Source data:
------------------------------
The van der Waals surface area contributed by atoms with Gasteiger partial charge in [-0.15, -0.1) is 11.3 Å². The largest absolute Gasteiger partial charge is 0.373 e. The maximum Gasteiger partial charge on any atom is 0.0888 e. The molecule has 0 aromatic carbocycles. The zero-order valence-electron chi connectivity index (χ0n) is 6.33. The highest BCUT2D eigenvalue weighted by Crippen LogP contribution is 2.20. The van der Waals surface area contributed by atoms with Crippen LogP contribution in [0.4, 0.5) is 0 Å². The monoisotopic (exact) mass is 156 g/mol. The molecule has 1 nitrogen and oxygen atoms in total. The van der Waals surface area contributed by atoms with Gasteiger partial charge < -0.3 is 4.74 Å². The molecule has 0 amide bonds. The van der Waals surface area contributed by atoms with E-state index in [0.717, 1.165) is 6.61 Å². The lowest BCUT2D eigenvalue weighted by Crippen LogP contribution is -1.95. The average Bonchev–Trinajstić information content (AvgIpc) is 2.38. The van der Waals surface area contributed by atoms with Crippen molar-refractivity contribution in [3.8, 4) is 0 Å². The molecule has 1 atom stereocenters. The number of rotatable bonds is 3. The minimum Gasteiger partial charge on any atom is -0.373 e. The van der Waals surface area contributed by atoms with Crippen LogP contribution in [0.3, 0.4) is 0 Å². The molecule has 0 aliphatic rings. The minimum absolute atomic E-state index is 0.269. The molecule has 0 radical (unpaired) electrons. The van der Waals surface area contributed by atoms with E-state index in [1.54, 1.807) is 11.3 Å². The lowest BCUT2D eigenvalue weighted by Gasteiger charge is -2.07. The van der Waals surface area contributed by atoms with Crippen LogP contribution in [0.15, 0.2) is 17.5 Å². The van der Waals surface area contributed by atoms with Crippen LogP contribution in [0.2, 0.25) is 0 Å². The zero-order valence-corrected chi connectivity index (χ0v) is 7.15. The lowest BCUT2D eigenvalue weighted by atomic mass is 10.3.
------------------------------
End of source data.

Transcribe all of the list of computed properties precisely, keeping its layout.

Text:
The van der Waals surface area contributed by atoms with Gasteiger partial charge in [-0.15, -0.1) is 11.3 Å². The largest absolute Gasteiger partial charge is 0.373 e. The maximum Gasteiger partial charge on any atom is 0.0888 e. The molecule has 0 aromatic carbocycles. The zero-order valence-electron chi connectivity index (χ0n) is 6.33. The highest BCUT2D eigenvalue weighted by Crippen LogP contribution is 2.20. The van der Waals surface area contributed by atoms with Crippen LogP contribution in [0.4, 0.5) is 0 Å². The monoisotopic (exact) mass is 156 g/mol. The molecule has 1 nitrogen and oxygen atoms in total. The van der Waals surface area contributed by atoms with Gasteiger partial charge < -0.3 is 4.74 Å². The molecule has 0 amide bonds. The van der Waals surface area contributed by atoms with E-state index in [0.717, 1.165) is 6.61 Å². The lowest BCUT2D eigenvalue weighted by Crippen LogP contribution is -1.95. The average Bonchev–Trinajstić information content (AvgIpc) is 2.38. The van der Waals surface area contributed by atoms with Crippen molar-refractivity contribution in [3.8, 4) is 0 Å². The molecule has 1 atom stereocenters. The number of rotatable bonds is 3. The minimum Gasteiger partial charge on any atom is -0.373 e. The van der Waals surface area contributed by atoms with Crippen LogP contribution in [0.3, 0.4) is 0 Å². The molecule has 0 aliphatic rings. The minimum absolute atomic E-state index is 0.269. The molecule has 0 radical (unpaired) electrons. The van der Waals surface area contributed by atoms with E-state index in [1.54, 1.807) is 11.3 Å². The lowest BCUT2D eigenvalue weighted by Gasteiger charge is -2.07. The van der Waals surface area contributed by atoms with Crippen LogP contribution in [0.15, 0.2) is 17.5 Å². The van der Waals surface area contributed by atoms with Crippen LogP contribution in [0.2, 0.25) is 0 Å². The zero-order valence-corrected chi connectivity index (χ0v) is 7.15. The lowest BCUT2D eigenvalue weighted by atomic mass is 10.3.